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Rob's BP

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Rob's BP last won the day on October 22 2020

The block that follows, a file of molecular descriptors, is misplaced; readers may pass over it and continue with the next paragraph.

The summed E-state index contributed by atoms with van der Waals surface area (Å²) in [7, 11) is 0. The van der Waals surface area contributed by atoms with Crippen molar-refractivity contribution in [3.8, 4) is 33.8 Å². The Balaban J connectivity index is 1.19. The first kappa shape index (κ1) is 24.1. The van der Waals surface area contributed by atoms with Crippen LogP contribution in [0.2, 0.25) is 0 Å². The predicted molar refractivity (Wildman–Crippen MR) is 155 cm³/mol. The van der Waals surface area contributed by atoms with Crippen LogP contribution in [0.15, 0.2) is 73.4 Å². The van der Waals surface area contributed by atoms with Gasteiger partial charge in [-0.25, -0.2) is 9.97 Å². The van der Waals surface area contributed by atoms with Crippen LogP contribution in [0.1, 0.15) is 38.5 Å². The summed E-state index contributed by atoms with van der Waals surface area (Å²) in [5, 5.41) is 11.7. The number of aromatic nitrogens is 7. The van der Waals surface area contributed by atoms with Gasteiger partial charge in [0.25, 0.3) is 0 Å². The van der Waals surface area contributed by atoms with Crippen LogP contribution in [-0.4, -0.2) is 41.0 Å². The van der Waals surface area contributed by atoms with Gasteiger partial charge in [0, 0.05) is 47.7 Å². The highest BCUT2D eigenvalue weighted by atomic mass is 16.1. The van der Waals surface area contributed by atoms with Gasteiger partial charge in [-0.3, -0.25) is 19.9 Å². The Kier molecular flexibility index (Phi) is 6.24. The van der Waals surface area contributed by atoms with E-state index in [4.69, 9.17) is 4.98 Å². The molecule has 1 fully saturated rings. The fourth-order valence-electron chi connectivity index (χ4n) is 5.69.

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  1. Ok, I'll take the bait @Grant and get the conversation rolling. I agree, bee-collected pollen is a super food. It was one of the products I managed from a marketing role, I understood it's various stages of production, and I sold it in a sales and promotion role. Not that I'm saying I'm a know it all, but I do know some things despite not being a hands on beekeeper. I entered the industry in 1999, when the Bee Pollen wars were raging. Potentiated Pollen vs natural bee pollen. There were advertisements and advertorials on radio, tv and print media. The then mayor of Auckland John Banks bought into the Ben Cook's Potentiated Pollen business Topline International, and they made incredible amounts of $ and were living lives of excess before they sued each other and exposed it all in a court case. John Banks tells court ex-business partner was a greedy cheat - NZ Herald WWW.NZHERALD.CO.NZ Latest breaking news articles, photos, video, blogs, reviews, analysis, opinion and reader comment from New Zealand and around the World - NZ Herald And yes there were extreme claims and false advertising made. It was quite a time! Since Ben Cook and Topline moved to the US to continue and expand internationally, the NZ pollen market quietened down. Partly due to less media spend and partly due to increased production quality requirements, and the viability of beekeeper's effort/reward ratio and the opportunity cost forgone from other income streams, which resulted in much increased production costs and lower consumer demand. Prices when I started were ~$35/kg from the beekeeper. Our main competition internationally was Spanish bee pollen which sold for a fraction of ours, like 15% of our price, lower than what we could buy the raw product from NZ. Chinese pollen too is much cheaper than NZ's. Note foreign pollen tended to be monocoloured, whereas NZ pollen tends to have more colour and therefore bioflavonoid diversity.